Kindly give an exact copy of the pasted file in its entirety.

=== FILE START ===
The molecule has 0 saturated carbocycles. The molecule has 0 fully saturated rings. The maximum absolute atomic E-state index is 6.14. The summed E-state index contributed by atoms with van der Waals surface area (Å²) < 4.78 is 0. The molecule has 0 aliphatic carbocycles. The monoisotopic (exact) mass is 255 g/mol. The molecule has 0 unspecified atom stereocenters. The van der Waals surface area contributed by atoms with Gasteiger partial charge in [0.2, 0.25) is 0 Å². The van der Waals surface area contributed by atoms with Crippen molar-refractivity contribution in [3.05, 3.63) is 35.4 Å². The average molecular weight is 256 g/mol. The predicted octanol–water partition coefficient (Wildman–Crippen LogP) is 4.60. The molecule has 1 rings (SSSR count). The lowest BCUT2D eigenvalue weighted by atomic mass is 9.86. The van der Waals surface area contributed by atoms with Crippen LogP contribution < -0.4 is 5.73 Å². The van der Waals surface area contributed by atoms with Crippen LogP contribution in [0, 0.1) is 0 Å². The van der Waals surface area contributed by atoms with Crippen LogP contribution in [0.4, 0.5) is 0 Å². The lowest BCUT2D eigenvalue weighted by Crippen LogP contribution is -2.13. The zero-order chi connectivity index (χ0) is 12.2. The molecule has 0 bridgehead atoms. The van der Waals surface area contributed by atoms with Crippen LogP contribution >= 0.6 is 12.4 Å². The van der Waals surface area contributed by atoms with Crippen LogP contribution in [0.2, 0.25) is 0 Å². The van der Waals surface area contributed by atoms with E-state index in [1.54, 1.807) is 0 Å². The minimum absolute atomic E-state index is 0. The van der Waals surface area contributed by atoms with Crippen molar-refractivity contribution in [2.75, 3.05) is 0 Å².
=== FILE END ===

The molecule has 0 saturated carbocycles. The molecule has 0 fully saturated rings. The maximum absolute atomic E-state index is 6.14. The summed E-state index contributed by atoms with van der Waals surface area (Å²) < 4.78 is 0. The molecule has 0 aliphatic carbocycles. The monoisotopic (exact) mass is 255 g/mol. The molecule has 0 unspecified atom stereocenters. The van der Waals surface area contributed by atoms with Gasteiger partial charge in [0.2, 0.25) is 0 Å². The van der Waals surface area contributed by atoms with Crippen molar-refractivity contribution in [3.05, 3.63) is 35.4 Å². The average molecular weight is 256 g/mol. The predicted octanol–water partition coefficient (Wildman–Crippen LogP) is 4.60. The molecule has 1 rings (SSSR count). The lowest BCUT2D eigenvalue weighted by atomic mass is 9.86. The van der Waals surface area contributed by atoms with Crippen LogP contribution < -0.4 is 5.73 Å². The van der Waals surface area contributed by atoms with Crippen LogP contribution in [0, 0.1) is 0 Å². The van der Waals surface area contributed by atoms with Crippen LogP contribution in [0.4, 0.5) is 0 Å². The lowest BCUT2D eigenvalue weighted by Crippen LogP contribution is -2.13. The zero-order chi connectivity index (χ0) is 12.2. The molecule has 0 bridgehead atoms. The van der Waals surface area contributed by atoms with Crippen LogP contribution >= 0.6 is 12.4 Å². The van der Waals surface area contributed by atoms with Crippen LogP contribution in [0.2, 0.25) is 0 Å². The van der Waals surface area contributed by atoms with E-state index in [1.54, 1.807) is 0 Å². The minimum absolute atomic E-state index is 0. The van der Waals surface area contributed by atoms with Crippen molar-refractivity contribution in [2.75, 3.05) is 0 Å².